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Its a thin line
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Kind hearts and gentle people.

You know what the worst part about moving is?

It’s when you start opening drawers and closets and cabinets and finding all these strange little odds and ends that you can’t place or figure out what they once were attached to.

I find the odd little washer or nut on the floor and think, "What is going to fall apart now because this isn’t attached to it?"

Or opening up, for instance, the drawer that holds all the spatulas and big plastic mixing spoons. From seemingly out of nowhere, there’s another big piece of plastic that has found its way into the drawer.

It’s an odd shape. 

I have walked around the house trying to match up the shape with a household item.

No dice.

Could it be from something out in the garage?


I wouldn’t have the foggiest notion of where to start there because Hubs has that place chockablock with every type of "odd" and "end" from our interplanetary system.

It kinda looks like it would be a piece that you’d find inside a vehicle. 

If I throw it in the recycle bin, I’m sure to be asked, "Hey! What happened to that funny-shaped piece of plastic? I was gonna use that!"

I’m pretty certain that although my inner guidance system tells me to chuck this foreign object into the blue bin with the hazard warnings on it, I know it will get boxed up with everything else that is in that particular drawer. 

And in another five years, I’ll pull it out again and wonder, "Hmm. Where did this come from?"

As Hubs and I were pulling the Sterilite containers out of the garage last week to sort through them all and decide what was going on the Budget truck and what was going on the donation truck, we found all sorts of bits and bobs that we’ve been toting around for the last umpteen years.

"Do you really still need that?" I asked, pointing at something he had pulled out and was holding close to his chest.

"I might need these someday," he said softly, cooing to this possession as if it were a baby bird fallen out of its nest.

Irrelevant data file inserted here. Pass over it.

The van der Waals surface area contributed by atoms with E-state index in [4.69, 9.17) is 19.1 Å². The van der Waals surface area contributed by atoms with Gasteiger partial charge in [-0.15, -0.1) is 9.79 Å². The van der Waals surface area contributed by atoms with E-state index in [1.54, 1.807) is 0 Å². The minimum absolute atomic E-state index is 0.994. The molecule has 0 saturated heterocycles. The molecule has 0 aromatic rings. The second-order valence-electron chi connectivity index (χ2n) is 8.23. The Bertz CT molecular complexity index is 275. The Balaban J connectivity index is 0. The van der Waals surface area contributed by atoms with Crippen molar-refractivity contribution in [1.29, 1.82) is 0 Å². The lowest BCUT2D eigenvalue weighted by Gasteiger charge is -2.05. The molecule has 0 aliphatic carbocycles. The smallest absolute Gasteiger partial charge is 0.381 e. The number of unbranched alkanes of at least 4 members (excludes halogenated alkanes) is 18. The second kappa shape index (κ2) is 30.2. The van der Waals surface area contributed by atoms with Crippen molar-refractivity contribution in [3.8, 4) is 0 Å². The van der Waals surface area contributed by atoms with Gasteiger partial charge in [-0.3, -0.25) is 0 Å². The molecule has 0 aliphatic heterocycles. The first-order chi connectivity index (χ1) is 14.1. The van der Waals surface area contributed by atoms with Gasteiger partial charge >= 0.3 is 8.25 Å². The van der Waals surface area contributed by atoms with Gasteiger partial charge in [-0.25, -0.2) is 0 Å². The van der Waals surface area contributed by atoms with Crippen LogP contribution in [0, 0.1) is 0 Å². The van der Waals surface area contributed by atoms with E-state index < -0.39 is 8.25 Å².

"It’s a jar of tile spacers. You have two 10-gallon buckets in there filled to the brim with them. Let’s put these in the donation pile."

"You don’t understand. These are the mini-spacers. I might need these ...," he said, wiping away a tear that was forming in the corner of his eye. 

I went into the garage and pulled out four wrenches of various sizes and weights.

"Fine. You keep that, and I get to donate one of these."

Without hesitation, he tossed the plastic jar into the "donate" bin. 

Now, you can just imagine that if he were to start packing up things inside the house, Mr. Fixit would be tossing stuff left and right into the "donate" bin. No questions asked, just grab it, toss it, be done with it.

We had a lightning round session of that the first half-hour. Both of us were just grabbing stuff out of the closets and throwing things into one bin or another. 

Then ... we came to his closet.

He was standing in front of me, at the entrance to the closet, and was just about to start pulling stuff off the shelves that belonged to The Kid.      

"Oh no you don’t!" I said, "You stop right there, buddyboy! I want you to turn to the left and start working on that side. Ignore the right side, ’cause I’ve already got that covered. I want you to go through all those shirts hanging there and start pulling out the ones you want to donate." 

"I can’t donate any of these! I hardly have any shirts to wear at all!"

"Now, you know as well as I do that that’s a big fat lie cause you’ve got at least twenty shirts hanging in the bathroom closet alone. Come on, old man, get busy!" 

I could feel the ire emanating off his body.

 He wanted to stamp his feet and pout but I wasn’t having any of that.

He pulled off exactly the two shirts I wanted out of there.   

I said, "Man! You’re good!"

He was clutching those two beat-up denim shirts in his big, gnarled-up fist and said, "These are my two favorite shirts!"

"Uh huh. And when is the last time you wore them?"


"If you want to keep them, try them on right this minute and if they fit, you can keep them." 

He held them up and it was clear that they would fit. 

Not him, mind you, but someone about 40 pounds lighter.

"Hand ’em over ... come on ...," I said, trying to pry them out of his fist.

We had a tug-o-war for a minute and I said, "Donate or I cut them into rags."

No hesitation.

Off they went to the "donate" bin.

"That’s it!" he bellowed, "That’s all you’re getting!"

I was snickering as I walked down the hallway, giving myself a "thumbs up."

He came out as I opened his armoire.

"No!" he said, rushing over and throwing himself in front of it, arms spread out to keep me from getting at the guts of the thing.

"Move it or lose it, old man! I got some underwear and socks that need to go into the rag bag!"

"I don’t care! You know I’ll wear it if it has holes!"

"That’s right, I do.  But you have 18 brand-new pairs of socks and underwear. I’m going after your holey orders!"

 He turned around quickly and grabbed at some socks and underwear.

I was standing, arms akimbo, and said, "That’s OK. I’ll just wait till you’re at work."


"You’re a mean little woman, you know that?" 

 "Yes, I do."

"Hey ... what else of mine have you gotten rid of?"

"If you can’t see it, you ain’t gonna miss it," I said, huffing and buffing my nails.

Remember those two 10-gallon buckets?

Heh heh heh ... he’s down to one ....